Reliable data on 5- and 10-year survival provide accurate estimates of 15-year survival in estrogen receptor-positive early-stage breast cancer.

Publication Type:

Journal Article


Breast cancer research and treatment, Volume 121, Issue 3, p.771-6 (2010)


Adult, Aged, Antineoplastic Agents, Hormonal, Breast Neoplasms, Case-Control Studies, Chemotherapy, Adjuvant, Decision Support Techniques, Female, Humans, Life Expectancy, Markov Chains, Middle Aged, Neoplasms, Hormone-Dependent, Receptors, Estrogen, Survival Rate, Tamoxifen, United States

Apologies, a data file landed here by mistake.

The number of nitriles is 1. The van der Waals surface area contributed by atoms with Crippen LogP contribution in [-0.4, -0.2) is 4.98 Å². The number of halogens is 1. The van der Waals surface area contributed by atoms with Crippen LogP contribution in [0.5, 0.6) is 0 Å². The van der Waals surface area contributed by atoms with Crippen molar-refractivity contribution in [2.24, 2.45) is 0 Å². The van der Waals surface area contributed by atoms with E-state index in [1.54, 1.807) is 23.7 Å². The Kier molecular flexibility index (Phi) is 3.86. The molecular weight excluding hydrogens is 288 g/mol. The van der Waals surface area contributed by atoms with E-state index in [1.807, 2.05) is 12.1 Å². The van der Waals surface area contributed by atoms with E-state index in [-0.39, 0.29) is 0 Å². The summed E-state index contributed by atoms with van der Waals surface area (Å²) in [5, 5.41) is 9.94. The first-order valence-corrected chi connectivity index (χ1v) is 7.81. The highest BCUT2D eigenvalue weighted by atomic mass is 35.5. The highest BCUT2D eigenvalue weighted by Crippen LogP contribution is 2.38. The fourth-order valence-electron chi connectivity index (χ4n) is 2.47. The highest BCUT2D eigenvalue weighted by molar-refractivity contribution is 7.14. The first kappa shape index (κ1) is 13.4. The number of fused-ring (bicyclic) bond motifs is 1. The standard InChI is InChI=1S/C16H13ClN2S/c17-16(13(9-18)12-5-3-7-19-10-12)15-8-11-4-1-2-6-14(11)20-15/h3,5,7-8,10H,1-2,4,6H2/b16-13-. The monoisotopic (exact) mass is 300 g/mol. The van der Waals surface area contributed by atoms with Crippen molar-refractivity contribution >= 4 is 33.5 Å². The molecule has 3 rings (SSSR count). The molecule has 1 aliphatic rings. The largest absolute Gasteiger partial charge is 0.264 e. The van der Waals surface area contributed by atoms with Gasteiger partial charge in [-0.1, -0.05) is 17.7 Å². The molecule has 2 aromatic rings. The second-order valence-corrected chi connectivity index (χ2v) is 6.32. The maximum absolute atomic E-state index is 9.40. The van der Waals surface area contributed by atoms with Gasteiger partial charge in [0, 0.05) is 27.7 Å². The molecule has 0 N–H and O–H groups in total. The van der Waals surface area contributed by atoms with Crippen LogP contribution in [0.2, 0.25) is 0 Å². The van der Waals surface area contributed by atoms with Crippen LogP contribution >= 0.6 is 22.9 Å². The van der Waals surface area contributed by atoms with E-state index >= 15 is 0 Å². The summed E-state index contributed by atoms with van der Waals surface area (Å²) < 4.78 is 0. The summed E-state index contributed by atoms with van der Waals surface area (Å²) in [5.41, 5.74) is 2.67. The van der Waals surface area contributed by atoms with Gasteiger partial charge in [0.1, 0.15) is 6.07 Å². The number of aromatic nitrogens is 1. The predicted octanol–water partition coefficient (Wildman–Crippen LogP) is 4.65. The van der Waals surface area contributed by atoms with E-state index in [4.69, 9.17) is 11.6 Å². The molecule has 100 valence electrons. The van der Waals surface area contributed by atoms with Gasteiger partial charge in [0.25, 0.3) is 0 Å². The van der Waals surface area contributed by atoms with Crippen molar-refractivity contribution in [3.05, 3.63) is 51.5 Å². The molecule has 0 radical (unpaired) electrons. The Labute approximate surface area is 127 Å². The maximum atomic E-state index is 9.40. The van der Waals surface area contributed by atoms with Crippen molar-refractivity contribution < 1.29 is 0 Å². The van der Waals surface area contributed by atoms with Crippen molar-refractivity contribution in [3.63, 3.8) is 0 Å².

There are few studies of model-based survival projections using early empirical results for estimating long-term survival. Utilizing Early Breast Cancer Trialists' Collaborative Group (EBCTCG) data, a Markov model was generated to compare empirical results with those modeled beyond the empirical result time horizon in estrogen receptor (ER)-positive early-stage breast cancer (ESBC). Modeling 15-year survival based on 5- and 10-year EBCTCG data resulted in an average error estimate in breast cancer mortality of 0.75% [range -0.83 to 2.19%]. Although modeling life expectancy differences ranged from an underestimate of -7.93% to an overestimate of 12.64%, over the span of 15 years this corresponded to a loss of 18 days or a gain of 40 days of life. Reliable early survival data may be used to generate models that accurately estimate 15-year survival in ER-positive ESBC. Whether early survival data can be employed over the lifetime horizon remains to be demonstrated.